We need to keep in mind that we indeed have "come so far, so fast," as songwriter Don Henley intoned in "End of the Innocence." Only 10 years ago, probably 99.999 percent of the people in the world had never heard of the term "Internet." A short five years ago, e-mail was just beginning to pick up steam as a daily part of people's lives. Even today, as amazing as it sounds, while folks like us are online every day, about half of the world's population has never made or received a phone call.
The Computer History Museum helped put everything into perspective last weekend by hosting Vintage Computer Festival 6.0. The occasion? The 30th anniversary of the invention of the GUI across town at the Palo Alto Research Center, which also was the birthplace of Ethernet, laser printing, and other technologies. It wasn't what I'd call a big event -- just a nice little get-together of veteran computer folks demonstrating some revered antiques that still mostly work. And they generally showed modest pride in the fact that they were among the pioneers in an industry that dominates world communication today.
The Computer History Museum sits in a modern-looking building on a corner just off Highway 101 and across the street from a 16-screen cineplex. Most of the throng of people going in and out of the theaters on this Sunday afternoon have no idea what's in the history corner across the road. Neighbors include what's left of Silicon Graphics Inc. (in fact, the building that houses the museum was once part of SGI), Microsoft's main California campus, and Shoreline Amphitheatre, where Neil Young will host Willie Nelson, Dashboard Confessional, and Crosby Stills & Nash in his annual Bridge Concert in a few weeks.
Once inside the museum, you think you're in a regular Silicon Valley office. On the hall walls are photos and caption stories of key personalities in the computer business, such as Robert Noyce and Gordon Moore of Intel, looking very businesslike in their horn-rimmed glasses; Bill Hewlett and David Packard peeking into their famous garage on Addison Street in Palo Alto for the evitable photo op; Steves Jobs and Wozniak looking oh-so-young with their beards and long hair; Doug Englebart of SRI with the first mouse; the Varian brothers turning dials on one of their inventions; and many more. No Bill Gates or Paul Allen in sight, though; the wall was reserved for innovators, I suppose.
For your amusement, here are descriptions of some of the artifacts on display:
Apple I No. 1 and Apple II No. 10, donated by Steve Wozniak in 1976 to the LO*OP Center, a public access computer club founded in 1975 by Liza Loop and two others, who was at the Vintage show. Apple I didn't even have a cover; it consisted of simply a large motherboard; Apple II No. 10 was in a shell with a small monitor.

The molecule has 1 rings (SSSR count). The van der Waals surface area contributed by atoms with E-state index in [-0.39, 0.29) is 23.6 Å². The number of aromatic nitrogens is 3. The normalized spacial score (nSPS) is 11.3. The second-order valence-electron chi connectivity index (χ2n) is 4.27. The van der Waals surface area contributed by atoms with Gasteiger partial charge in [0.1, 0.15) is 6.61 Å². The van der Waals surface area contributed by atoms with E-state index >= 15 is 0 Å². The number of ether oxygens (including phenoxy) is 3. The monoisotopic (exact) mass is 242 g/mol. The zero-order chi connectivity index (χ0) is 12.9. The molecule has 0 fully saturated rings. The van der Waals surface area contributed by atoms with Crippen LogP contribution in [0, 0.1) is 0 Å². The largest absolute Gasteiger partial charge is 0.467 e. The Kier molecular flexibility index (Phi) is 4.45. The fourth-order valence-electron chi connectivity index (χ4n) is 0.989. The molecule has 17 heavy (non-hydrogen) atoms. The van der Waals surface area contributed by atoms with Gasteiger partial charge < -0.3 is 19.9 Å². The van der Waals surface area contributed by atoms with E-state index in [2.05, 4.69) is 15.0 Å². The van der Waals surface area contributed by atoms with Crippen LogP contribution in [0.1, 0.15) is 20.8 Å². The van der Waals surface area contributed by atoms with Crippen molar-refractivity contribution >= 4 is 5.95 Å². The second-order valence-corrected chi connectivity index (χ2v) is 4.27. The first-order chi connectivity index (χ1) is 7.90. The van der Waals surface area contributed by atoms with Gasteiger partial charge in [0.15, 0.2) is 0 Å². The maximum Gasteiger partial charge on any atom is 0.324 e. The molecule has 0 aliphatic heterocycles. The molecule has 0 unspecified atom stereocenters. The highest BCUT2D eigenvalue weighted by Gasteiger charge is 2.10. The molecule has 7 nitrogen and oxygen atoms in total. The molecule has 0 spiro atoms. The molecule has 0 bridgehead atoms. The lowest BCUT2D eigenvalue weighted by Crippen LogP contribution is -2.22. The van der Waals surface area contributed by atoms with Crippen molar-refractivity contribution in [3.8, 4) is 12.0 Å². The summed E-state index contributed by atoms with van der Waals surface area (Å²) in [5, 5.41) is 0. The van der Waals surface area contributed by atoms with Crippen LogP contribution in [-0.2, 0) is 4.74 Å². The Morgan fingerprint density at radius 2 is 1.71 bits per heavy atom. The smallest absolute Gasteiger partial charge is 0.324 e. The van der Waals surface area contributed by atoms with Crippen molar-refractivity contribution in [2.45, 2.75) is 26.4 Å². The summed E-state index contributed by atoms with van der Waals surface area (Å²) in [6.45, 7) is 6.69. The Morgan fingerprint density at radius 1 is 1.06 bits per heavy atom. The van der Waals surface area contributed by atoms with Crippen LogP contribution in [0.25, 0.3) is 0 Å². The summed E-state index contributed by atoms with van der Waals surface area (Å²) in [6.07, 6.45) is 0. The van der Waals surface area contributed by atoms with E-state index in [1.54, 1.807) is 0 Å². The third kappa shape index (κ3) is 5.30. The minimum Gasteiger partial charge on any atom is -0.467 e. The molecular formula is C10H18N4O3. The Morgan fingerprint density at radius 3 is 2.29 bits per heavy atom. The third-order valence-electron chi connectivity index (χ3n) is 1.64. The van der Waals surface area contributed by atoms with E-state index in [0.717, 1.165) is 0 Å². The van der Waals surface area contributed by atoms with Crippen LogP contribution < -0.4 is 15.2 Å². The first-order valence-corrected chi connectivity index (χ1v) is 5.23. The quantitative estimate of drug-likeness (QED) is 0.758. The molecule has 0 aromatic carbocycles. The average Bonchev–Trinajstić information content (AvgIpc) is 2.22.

Apple Lisa 2, 1 MB RAM (not bad for 1983), 10 MB hard drive, 5 mghz CPU speed, one floppy drive.
IBM Display Writer 5100 Portable, running BASIC only, with 32K of RAM, weighing in at about 50 pounds, and costing $11,975. First went into action on Sept. 9, 1975.
IBM System 23 Datamaster, with two large floppy drives (complete with hand-turn gates) and an Intel 8085 processor, 96K of RAM. Price: $8,900. Shipped on Nov. 23, 1982.
And finally, an ancient IBM-type Cromemeo System One, with two large floppy drives, the hard disk behind a sort of grille, and a key to turn it on -- much like a car ignition. Might have been designed in Detroit.
Posters on the wall were nostalgic to computer veterans: "APL: The unCOBOL", was one; "Powered by Amiga" read another.
On one table was an Apple TV/Radio system from the early '90s, said owner Hideki Muto of Vintage Computer LLC, of Torrance, Calif. Muto had it for sale for $99.95, in case you're in the market for one.
People just milled around, laughing at the old clunkers and at a bubble-gum dispenser loaded with old chips, marveling at the homemade components, reminiscing about the old days in computerdom. There were many folks who looked like they had at one time been actual hippies; I don't mean that as a derogatory remark -- it's just the way their lifestyles had taken them.
Liza Loop, her gray hair long and wearing rimless glasses, was one of them. I just had to ask her something of a personal nature. Loop (maiden name Strauss) introduced the first Apple computer into an elementary school in the late '70s and invited members of the Homebrew Computer Club (Wozniak's club) to join with the LO*OP Center for some projects in 1976. "Did 'Saturday Night Live' ever call to ask your permission?" I asked.
Ms. Loop just looked at me quizzically. No, I guess not; she probably was too busy working on computers in 1975 to know that Gilda Radner was playing Liza Loopner to Bill Murray's Todd in the famous "noogie" sketch.
Yes, we've come a long way, very quickly. Seems like only yesterday all these old contraptions were helping us earn our daily bread.
From the editor: What ancient computer systems did you use years ago that actually worked, and worked well? I invite you to tell us about them.